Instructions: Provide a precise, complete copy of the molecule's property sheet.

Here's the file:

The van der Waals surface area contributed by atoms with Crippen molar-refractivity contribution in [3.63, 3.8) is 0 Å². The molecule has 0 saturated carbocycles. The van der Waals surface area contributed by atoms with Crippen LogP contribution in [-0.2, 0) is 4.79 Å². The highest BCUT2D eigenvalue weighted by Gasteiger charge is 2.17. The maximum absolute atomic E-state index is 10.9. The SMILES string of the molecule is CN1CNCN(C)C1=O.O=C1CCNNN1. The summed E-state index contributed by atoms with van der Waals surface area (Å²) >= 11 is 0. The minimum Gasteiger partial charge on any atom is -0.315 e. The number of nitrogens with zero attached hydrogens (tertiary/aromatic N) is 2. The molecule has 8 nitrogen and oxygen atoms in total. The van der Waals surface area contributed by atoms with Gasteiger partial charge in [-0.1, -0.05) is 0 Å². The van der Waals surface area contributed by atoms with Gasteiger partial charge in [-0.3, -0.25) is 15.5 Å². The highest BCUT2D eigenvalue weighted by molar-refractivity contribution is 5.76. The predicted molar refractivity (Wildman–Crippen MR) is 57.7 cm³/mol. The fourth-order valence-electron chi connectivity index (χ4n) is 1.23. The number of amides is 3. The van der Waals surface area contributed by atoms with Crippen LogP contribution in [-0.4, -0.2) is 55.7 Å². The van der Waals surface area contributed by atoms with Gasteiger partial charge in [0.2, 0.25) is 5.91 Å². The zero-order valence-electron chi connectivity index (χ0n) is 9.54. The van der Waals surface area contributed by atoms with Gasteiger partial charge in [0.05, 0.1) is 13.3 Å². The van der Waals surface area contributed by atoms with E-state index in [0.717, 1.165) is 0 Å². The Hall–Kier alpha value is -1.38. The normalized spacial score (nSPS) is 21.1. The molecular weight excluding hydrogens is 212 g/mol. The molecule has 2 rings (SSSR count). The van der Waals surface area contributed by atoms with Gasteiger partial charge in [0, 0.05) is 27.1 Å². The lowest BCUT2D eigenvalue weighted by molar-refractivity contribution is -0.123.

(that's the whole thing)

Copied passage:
The van der Waals surface area contributed by atoms with Crippen molar-refractivity contribution in [3.63, 3.8) is 0 Å². The molecule has 0 saturated carbocycles. The van der Waals surface area contributed by atoms with Crippen LogP contribution in [-0.2, 0) is 4.79 Å². The highest BCUT2D eigenvalue weighted by Gasteiger charge is 2.17. The maximum absolute atomic E-state index is 10.9. The SMILES string of the molecule is CN1CNCN(C)C1=O.O=C1CCNNN1. The summed E-state index contributed by atoms with van der Waals surface area (Å²) >= 11 is 0. The minimum Gasteiger partial charge on any atom is -0.315 e. The number of nitrogens with zero attached hydrogens (tertiary/aromatic N) is 2. The molecule has 8 nitrogen and oxygen atoms in total. The van der Waals surface area contributed by atoms with Gasteiger partial charge in [-0.1, -0.05) is 0 Å². The van der Waals surface area contributed by atoms with Gasteiger partial charge in [-0.3, -0.25) is 15.5 Å². The highest BCUT2D eigenvalue weighted by molar-refractivity contribution is 5.76. The predicted molar refractivity (Wildman–Crippen MR) is 57.7 cm³/mol. The fourth-order valence-electron chi connectivity index (χ4n) is 1.23. The number of amides is 3. The van der Waals surface area contributed by atoms with Crippen LogP contribution in [-0.4, -0.2) is 55.7 Å². The van der Waals surface area contributed by atoms with Gasteiger partial charge in [0.2, 0.25) is 5.91 Å². The zero-order valence-electron chi connectivity index (χ0n) is 9.54. The van der Waals surface area contributed by atoms with Gasteiger partial charge in [0.05, 0.1) is 13.3 Å². The van der Waals surface area contributed by atoms with E-state index in [0.717, 1.165) is 0 Å². The Hall–Kier alpha value is -1.38. The normalized spacial score (nSPS) is 21.1. The molecular weight excluding hydrogens is 212 g/mol. The molecule has 2 rings (SSSR count). The van der Waals surface area contributed by atoms with Gasteiger partial charge in [0, 0.05) is 27.1 Å². The lowest BCUT2D eigenvalue weighted by molar-refractivity contribution is -0.123.